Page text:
Of course, QAnon is very real and well-documented — more so than most cults, since it exists mostly online and thus has a lengthy written history across many websites, including 8kun, where the "Q drops", which are believed to be authored by the people who own the site, are published. Indeed, Carlson is no doubt aware that a good deal of his own audience believes the QAnon conspiracy theory, and likely are taking this broadcast as a coded signal to play dumb about it.
The word "gaslighting" gets thrown around a lot, but this is very much the definition of the word. It comes from the psychology of abuse, and refers to the way an abuser might, for instance, beat his wife and then pretend the next day it didn't happen, calling her hysterical if she insists it did. Gaslighting isn't just lying. It's denying an obvious truth, and insisting that anyone who disagrees is crazy or is making stuff up. It was a favorite tactic of Trump's, who kicked off his presidency by gaslighting the nation about the size of his inauguration crowd. And now it's being used by his allies, to argue that the evidence of our own eyes and ears isn't real.
Lying about something so obvious seems like it's a bad strategy, but perversely, it can often work better than other strategies conservatives use to mislead or deflect. The brazenness is why it works. It induces helplessness in interlocutors by signaling that there is no reasoning with you. What's the point of arguing with someone who will say up is down and black is white?
As Philip Bump of the Washington Post noted Wednesday, "It is probably not a strong indication that Sen. Ron Johnson (R-Wis.) commands a lot of respect from his peers that the claims he offered during a hearing Tuesday about the events at the U.S. Capitol on Jan. 6 generally were met with a shrug." While Sen. Amy Klobuchar, D.-Minn., did try to push back a little, it's true that Johnson's diatribe was so dumb that most other senators just said nothing at all, because how do you argue with someone talking such utter nonsense? There is also a not-unreasonable fear that many have that they'll get dirty themselves by getting into an argument with someone so clearly unhinged.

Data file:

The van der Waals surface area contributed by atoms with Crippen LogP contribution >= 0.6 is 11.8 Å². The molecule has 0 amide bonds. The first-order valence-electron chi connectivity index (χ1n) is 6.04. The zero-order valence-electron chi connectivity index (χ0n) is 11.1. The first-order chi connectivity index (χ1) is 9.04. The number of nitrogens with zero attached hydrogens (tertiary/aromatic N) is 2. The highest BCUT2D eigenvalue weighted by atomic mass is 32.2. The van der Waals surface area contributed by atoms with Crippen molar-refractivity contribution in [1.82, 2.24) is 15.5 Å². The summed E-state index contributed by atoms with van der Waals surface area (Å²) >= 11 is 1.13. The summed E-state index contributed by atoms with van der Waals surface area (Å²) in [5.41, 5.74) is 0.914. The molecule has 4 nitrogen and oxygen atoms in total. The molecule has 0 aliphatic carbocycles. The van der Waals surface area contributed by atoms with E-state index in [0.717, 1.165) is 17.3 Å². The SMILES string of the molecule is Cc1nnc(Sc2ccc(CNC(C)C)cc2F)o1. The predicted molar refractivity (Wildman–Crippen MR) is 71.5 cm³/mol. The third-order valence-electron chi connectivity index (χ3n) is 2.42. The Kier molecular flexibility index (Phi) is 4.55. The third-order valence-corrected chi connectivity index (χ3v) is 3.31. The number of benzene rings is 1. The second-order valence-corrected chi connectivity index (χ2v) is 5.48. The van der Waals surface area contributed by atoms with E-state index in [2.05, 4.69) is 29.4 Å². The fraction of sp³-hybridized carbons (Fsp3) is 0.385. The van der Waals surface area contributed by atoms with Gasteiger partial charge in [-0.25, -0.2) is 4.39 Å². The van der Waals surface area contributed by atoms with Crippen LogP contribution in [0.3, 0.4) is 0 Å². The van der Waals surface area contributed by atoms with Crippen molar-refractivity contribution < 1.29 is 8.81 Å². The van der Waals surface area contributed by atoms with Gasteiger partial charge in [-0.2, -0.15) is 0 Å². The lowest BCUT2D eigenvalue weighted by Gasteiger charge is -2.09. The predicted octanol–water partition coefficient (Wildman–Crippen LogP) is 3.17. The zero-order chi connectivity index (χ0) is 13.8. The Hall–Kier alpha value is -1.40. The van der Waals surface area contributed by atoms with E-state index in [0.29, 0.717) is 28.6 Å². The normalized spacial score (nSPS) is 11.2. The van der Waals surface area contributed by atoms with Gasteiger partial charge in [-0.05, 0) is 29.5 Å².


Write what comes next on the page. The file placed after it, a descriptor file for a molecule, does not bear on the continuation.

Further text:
But what ends up happening is that the wild conspiracy theory is allowed to go unchallenged. It's why the strategy of the Big Lie is so effective and Trump was so reliant on it. Smaller lies can be debated and debunked. A Big Lie, however, exhausts your opponents and ends up going without rebuttal. Trump did this with his lies about election fraud. They were so big, so ridiculous, and so obviously untrue that it was hard to even know where to begin with a debunking. The result is that a strong majority of Republican voters now claim to believe Trump won the election.
That's what Carlson, D'Souza, and Johnson — as well other Republicans who adopt this lie — are counting on.
Denying the sky is blue breaks the will of their opponents to argue back. It frees them to spread this lie unchecked until it becomes the received wisdom of the Republican base. Soon, we can expect drunk uncles around the nation to count on their own stubborn unwillingness to admit evidence to "win" arguments over whether the insurrection is real. Who needs facts when you have lies that work by exhausting your opposition?